Peer-to-peer technology in collaborative learning ?· Peer-to-peer technology in collaborative learning…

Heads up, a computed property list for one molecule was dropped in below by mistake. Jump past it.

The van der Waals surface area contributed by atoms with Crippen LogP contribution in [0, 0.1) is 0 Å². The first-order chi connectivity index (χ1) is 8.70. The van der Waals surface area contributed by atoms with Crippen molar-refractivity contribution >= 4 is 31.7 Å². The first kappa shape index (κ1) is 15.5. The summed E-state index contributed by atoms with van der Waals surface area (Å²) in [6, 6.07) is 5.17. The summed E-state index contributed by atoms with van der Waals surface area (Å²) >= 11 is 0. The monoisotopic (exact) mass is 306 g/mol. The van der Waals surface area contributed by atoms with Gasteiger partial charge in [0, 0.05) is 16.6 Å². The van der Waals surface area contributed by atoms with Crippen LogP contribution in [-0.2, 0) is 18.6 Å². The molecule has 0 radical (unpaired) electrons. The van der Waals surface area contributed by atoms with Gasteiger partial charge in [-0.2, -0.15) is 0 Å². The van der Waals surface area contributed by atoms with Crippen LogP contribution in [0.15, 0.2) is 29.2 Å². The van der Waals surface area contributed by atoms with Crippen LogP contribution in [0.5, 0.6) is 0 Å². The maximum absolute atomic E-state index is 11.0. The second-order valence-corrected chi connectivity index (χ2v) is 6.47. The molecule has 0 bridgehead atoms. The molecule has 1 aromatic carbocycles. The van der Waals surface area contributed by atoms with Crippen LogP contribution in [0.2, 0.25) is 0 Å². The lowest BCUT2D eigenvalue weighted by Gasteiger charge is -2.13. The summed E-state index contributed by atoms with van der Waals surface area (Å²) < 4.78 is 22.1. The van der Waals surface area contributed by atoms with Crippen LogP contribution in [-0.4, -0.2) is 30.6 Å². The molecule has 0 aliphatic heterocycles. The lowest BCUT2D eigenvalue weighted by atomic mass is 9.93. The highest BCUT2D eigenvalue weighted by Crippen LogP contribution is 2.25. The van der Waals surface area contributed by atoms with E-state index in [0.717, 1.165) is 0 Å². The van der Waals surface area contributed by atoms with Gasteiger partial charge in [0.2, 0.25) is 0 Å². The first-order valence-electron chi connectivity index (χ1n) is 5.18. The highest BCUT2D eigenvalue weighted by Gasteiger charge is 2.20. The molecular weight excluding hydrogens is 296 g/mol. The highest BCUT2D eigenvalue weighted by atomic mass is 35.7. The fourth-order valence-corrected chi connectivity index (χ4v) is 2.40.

• Published on

  • View

  • Download